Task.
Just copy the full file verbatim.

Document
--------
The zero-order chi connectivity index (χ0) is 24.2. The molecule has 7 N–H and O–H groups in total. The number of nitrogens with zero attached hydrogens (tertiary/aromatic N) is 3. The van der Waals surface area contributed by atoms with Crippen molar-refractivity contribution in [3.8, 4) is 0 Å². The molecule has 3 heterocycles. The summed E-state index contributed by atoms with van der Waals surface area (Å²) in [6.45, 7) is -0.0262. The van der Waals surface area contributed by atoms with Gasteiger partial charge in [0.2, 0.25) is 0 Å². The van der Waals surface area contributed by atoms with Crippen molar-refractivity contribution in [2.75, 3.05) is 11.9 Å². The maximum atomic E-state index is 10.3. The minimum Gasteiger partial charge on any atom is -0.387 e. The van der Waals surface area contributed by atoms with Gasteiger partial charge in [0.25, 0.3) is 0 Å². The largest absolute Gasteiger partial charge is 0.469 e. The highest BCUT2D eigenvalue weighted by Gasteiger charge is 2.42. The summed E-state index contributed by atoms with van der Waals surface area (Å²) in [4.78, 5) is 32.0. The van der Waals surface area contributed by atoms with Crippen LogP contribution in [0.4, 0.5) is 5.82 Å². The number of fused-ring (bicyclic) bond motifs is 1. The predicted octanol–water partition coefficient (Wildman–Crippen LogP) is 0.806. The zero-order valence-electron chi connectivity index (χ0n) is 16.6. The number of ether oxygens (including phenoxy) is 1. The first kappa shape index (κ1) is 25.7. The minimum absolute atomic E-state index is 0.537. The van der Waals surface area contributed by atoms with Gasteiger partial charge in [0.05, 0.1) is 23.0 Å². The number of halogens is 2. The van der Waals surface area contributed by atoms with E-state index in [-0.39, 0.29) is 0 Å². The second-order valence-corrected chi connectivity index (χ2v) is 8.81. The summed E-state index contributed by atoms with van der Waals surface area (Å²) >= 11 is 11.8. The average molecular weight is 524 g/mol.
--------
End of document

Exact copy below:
The zero-order chi connectivity index (χ0) is 24.2. The molecule has 7 N–H and O–H groups in total. The number of nitrogens with zero attached hydrogens (tertiary/aromatic N) is 3. The van der Waals surface area contributed by atoms with Crippen molar-refractivity contribution in [3.8, 4) is 0 Å². The molecule has 3 heterocycles. The summed E-state index contributed by atoms with van der Waals surface area (Å²) in [6.45, 7) is -0.0262. The van der Waals surface area contributed by atoms with Gasteiger partial charge in [0.2, 0.25) is 0 Å². The van der Waals surface area contributed by atoms with Crippen molar-refractivity contribution in [2.75, 3.05) is 11.9 Å². The maximum atomic E-state index is 10.3. The minimum Gasteiger partial charge on any atom is -0.387 e. The van der Waals surface area contributed by atoms with Gasteiger partial charge in [0.25, 0.3) is 0 Å². The largest absolute Gasteiger partial charge is 0.469 e. The highest BCUT2D eigenvalue weighted by Gasteiger charge is 2.42. The summed E-state index contributed by atoms with van der Waals surface area (Å²) in [4.78, 5) is 32.0. The van der Waals surface area contributed by atoms with Crippen LogP contribution in [0.4, 0.5) is 5.82 Å². The number of fused-ring (bicyclic) bond motifs is 1. The predicted octanol–water partition coefficient (Wildman–Crippen LogP) is 0.806. The zero-order valence-electron chi connectivity index (χ0n) is 16.6. The number of ether oxygens (including phenoxy) is 1. The first kappa shape index (κ1) is 25.7. The minimum absolute atomic E-state index is 0.537. The van der Waals surface area contributed by atoms with Gasteiger partial charge in [0.05, 0.1) is 23.0 Å². The number of halogens is 2. The van der Waals surface area contributed by atoms with E-state index in [-0.39, 0.29) is 0 Å². The second-order valence-corrected chi connectivity index (χ2v) is 8.81. The summed E-state index contributed by atoms with van der Waals surface area (Å²) >= 11 is 11.8. The average molecular weight is 524 g/mol.